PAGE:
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December 1, 1903 Release, The Great Train Robbery

December 1, 2008

Edwin S. Porter’s (ironically he was not credited for the film) great silent western, The Great Train Robbery, gave birth to most cliches in western films today. It is a tale of a train robbery, a clerk is assaulted and left tied up by four men. They rob the train and threaten the operator. They take the money and shoot a passenger. A girl discovers the clerk and gets the Sheriff on the trail who goes hunting the bandits.

This was new to audiences of the day, and quite the well edited film. Porter uses mostly close up and medium shots to engage the audience, making them feel close to the action. The edits are choppy which speeds up the action. The acting is theatrical and in line with vaudeville performance, but what is most interesting is watching the beginnings of one of the major genres.

Porter made 177 films in his lifetime, beginning in 1898 with The Cavalier’s Dream and ending in 1915 with Lydia Gilmore. This one, his uncredited film, is one of the best he ever did, but several of his later films with Eugene O’Neill’s father as the lead actor are worth viewing for historical sake as well.

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3 Comments leave one →
  1. December 1, 2008 1:12 am

    One of the first great classics !!! WOW !!! These movies are so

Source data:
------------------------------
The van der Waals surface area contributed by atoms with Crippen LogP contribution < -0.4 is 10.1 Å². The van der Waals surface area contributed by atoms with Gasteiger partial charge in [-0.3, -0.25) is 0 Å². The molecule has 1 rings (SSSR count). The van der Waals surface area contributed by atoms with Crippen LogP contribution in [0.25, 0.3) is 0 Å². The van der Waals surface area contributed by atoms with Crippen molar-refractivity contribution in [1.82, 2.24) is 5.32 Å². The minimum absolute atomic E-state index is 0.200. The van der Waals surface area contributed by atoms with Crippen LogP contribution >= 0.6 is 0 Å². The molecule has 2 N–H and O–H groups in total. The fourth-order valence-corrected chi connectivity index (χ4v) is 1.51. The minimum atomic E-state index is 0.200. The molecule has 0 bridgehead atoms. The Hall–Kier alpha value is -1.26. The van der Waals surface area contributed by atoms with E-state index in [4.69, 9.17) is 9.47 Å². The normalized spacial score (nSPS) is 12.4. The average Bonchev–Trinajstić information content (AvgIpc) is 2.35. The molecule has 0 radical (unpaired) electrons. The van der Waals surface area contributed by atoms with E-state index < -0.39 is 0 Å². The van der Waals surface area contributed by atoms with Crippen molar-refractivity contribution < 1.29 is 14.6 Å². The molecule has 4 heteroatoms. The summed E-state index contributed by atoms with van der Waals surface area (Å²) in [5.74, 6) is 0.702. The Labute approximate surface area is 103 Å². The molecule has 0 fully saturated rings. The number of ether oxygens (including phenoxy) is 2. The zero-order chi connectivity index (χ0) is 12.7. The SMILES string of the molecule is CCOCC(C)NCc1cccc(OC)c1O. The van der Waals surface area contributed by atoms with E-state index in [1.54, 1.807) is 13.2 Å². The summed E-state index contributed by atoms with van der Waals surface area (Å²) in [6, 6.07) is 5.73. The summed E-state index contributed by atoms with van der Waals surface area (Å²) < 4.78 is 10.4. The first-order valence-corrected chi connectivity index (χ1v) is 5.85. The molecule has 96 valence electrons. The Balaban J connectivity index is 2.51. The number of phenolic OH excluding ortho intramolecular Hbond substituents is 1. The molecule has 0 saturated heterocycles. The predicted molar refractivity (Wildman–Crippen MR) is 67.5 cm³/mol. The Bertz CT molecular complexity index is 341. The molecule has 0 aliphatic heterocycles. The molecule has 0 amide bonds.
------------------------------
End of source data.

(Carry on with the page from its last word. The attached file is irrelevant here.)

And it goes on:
important. And a thrilling peek into a life and time we can only
    dream about !!!

    • December 9, 2008 6:14 pm

      Yes, I am almost caught up to modern day films now…all the way to 1905 now. Only a few more years of movies to go and then I will have seen every film ever.

      • August 1, 2009 7:23 pm

        Heya, we seem to be on a similar quest, haha! (See my own ramblings at http://megaplex.wordpress.com).

        It really is fascinating to compare this film with later Western and in fact all modern action movies. Especially if you have watched other films that came before it, it is amazing what progress has been made. After only a few years of short non-fiction films and early experiments at effects, storytelling, and editing, you suddenly see Le voyage dans la lune (1902) or The Great Train Robbery (1903) and start trying to figure out things that have changed since. Apart from what you can blame on limited technical abilities and lack of experience, what you’ve got here is basically cinema as we know it today. This is where it’s no longer just historical interest, but actual suspense that keeps you watching.

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